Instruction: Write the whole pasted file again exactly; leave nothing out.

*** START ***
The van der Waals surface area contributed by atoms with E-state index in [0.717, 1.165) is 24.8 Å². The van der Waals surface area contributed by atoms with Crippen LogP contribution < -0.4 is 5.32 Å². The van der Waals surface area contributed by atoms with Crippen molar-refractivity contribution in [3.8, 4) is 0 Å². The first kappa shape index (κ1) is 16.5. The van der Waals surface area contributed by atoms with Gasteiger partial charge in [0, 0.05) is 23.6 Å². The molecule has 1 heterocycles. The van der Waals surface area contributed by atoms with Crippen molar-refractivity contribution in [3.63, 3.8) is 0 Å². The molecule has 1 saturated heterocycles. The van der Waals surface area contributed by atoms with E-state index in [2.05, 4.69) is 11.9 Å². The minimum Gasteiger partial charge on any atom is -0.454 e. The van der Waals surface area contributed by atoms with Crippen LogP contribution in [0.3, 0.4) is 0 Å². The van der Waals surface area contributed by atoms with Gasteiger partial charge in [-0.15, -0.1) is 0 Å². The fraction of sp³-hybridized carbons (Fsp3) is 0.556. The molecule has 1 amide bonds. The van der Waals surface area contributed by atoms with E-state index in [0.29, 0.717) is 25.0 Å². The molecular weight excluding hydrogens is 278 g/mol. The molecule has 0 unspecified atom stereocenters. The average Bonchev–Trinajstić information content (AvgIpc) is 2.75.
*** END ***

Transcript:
The van der Waals surface area contributed by atoms with E-state index in [0.717, 1.165) is 24.8 Å². The van der Waals surface area contributed by atoms with Crippen LogP contribution < -0.4 is 5.32 Å². The van der Waals surface area contributed by atoms with Crippen molar-refractivity contribution in [3.8, 4) is 0 Å². The first kappa shape index (κ1) is 16.5. The van der Waals surface area contributed by atoms with Gasteiger partial charge in [0, 0.05) is 23.6 Å². The molecule has 1 heterocycles. The van der Waals surface area contributed by atoms with Crippen molar-refractivity contribution in [3.63, 3.8) is 0 Å². The molecule has 1 saturated heterocycles. The van der Waals surface area contributed by atoms with E-state index in [2.05, 4.69) is 11.9 Å². The minimum Gasteiger partial charge on any atom is -0.454 e. The van der Waals surface area contributed by atoms with Crippen LogP contribution in [0.3, 0.4) is 0 Å². The van der Waals surface area contributed by atoms with Gasteiger partial charge in [-0.15, -0.1) is 0 Å². The fraction of sp³-hybridized carbons (Fsp3) is 0.556. The molecule has 1 amide bonds. The van der Waals surface area contributed by atoms with E-state index in [0.29, 0.717) is 25.0 Å². The molecular weight excluding hydrogens is 278 g/mol. The molecule has 0 unspecified atom stereocenters. The average Bonchev–Trinajstić information content (AvgIpc) is 2.75.